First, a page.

Image_1_Ginkgo biloba Extract Inhibits Astrocytic Lipocalin-2 Expression and Alleviates Neuroinflammatory Injury via the JAK2/STAT3 Pathway After Ischemic Brain Stroke.pdf (112.32 kB)

Image_1_Ginkgo biloba Extract Inhibits Astrocytic Lipocalin-2 Expression and Alleviates Neuroinflammatory Injury via the JAK2/STAT3 Pathway After Ischemic Brain Stroke.pdf

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posted on 16.05.2018 by Yehao Zhang, Jianxun Liu, Bin Yang, Yongqiu Zheng, Mingjiang Yao, Mingqian Sun, Li Xu, Chengren Lin, Dennis Chang, Fangze Tian

Background: Astrogliosis has the potential to lead to harmful effects, namely, neuroinflammation, and to interfere with synapse sprouting. Previous studies have suggested that Lipocalin-2 (LCN2) acts as a key target in regulating the reaction of astrocytes. However, the underlying molecular mechanism is not fully elucidated. In the present study, we examined the neuroprotective and anti-inflammatory effects of Ginkgo biloba extract (EGB), a well-known extract with potential immunoregulatory properties in the nervous system.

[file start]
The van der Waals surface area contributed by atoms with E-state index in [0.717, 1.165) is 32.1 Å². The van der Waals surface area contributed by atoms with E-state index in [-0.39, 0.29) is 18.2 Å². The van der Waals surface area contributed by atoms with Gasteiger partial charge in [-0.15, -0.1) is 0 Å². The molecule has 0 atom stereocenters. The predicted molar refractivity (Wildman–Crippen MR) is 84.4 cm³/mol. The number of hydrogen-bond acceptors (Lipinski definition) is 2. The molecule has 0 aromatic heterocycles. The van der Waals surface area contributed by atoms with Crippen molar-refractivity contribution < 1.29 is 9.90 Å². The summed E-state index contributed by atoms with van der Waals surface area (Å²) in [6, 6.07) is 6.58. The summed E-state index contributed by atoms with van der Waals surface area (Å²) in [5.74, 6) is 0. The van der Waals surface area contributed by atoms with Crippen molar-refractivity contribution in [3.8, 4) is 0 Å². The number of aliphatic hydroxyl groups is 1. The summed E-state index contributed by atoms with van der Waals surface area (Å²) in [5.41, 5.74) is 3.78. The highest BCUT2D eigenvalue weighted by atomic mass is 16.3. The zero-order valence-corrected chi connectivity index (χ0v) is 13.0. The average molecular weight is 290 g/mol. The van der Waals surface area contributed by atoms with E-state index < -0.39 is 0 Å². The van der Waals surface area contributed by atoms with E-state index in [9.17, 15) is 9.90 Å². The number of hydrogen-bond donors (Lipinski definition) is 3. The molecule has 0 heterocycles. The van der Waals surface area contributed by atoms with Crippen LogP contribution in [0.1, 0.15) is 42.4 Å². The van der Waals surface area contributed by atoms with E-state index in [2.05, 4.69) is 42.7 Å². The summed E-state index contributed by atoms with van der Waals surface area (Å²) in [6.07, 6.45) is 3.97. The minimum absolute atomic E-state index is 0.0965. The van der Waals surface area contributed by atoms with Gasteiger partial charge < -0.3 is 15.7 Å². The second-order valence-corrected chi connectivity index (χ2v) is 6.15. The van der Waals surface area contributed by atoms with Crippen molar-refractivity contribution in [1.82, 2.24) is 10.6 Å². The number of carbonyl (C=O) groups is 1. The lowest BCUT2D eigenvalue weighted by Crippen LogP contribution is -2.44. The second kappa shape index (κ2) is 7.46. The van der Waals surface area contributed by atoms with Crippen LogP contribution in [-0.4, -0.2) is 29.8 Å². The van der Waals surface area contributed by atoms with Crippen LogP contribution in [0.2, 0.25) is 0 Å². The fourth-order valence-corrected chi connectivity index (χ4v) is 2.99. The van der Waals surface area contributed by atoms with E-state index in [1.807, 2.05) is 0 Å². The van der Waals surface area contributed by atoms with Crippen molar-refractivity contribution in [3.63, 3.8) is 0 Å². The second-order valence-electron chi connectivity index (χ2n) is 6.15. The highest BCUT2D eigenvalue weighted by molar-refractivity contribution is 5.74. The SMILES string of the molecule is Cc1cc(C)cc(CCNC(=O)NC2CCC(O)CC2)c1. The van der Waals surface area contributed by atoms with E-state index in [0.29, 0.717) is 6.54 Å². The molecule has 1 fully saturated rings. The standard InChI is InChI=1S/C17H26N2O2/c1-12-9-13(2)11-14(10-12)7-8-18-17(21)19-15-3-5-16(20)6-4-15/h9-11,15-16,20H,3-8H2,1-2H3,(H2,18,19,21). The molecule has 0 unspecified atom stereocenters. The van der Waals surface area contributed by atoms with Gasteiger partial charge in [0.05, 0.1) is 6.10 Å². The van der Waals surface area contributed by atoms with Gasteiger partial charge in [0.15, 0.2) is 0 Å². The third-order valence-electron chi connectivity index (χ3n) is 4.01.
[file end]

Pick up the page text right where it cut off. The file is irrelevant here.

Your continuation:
Methods: Triphenyltetrazolium chloride staining, hematoxylin-eosin staining, electron microscopy, and neurological assessments were performed in a microsphere-embolized rat model. Human astrocytes exposed to oxygen glucose deprivation (OGD) were used for in vitro experiments. Inflammatory cytokines, multi-labeling immunofluorescence, and Western blotting were used to investigate the molecular mechanisms underlying the EGB-mediated anti-inflammatory effects in vivo and in vitro.

Results: EGB markedly attenuated cerebral infarction and neuronal apoptosis, reduced the inflammatory cytokine level, and alleviated neurological deficiencies in cerebral ischemic rats. After surgery, EGB significantly inhibited astrocyte activation, reduced the phosphorylation of STAT3 and JAK2 and decreased LCN2 expression. In vitro, EGB blocked OGD-induced STAT3 activation and the generation of pro-inflammatory cytokines in human astrocytes, and these effects were significantly enhanced by LCN2 overexpression. EGB downregulated these effects enhanced by LCN2 overexpression.

Conclusion: EGB is demonstrated to mediate neuroinflammation, which protects against ischemic brain injury by inhibiting astrogliosis and suppresses neuroinflammation via the LCN2-JAK2/STAT3 pathway, providing insight into a promising therapeutic strategy for ischemic stroke.

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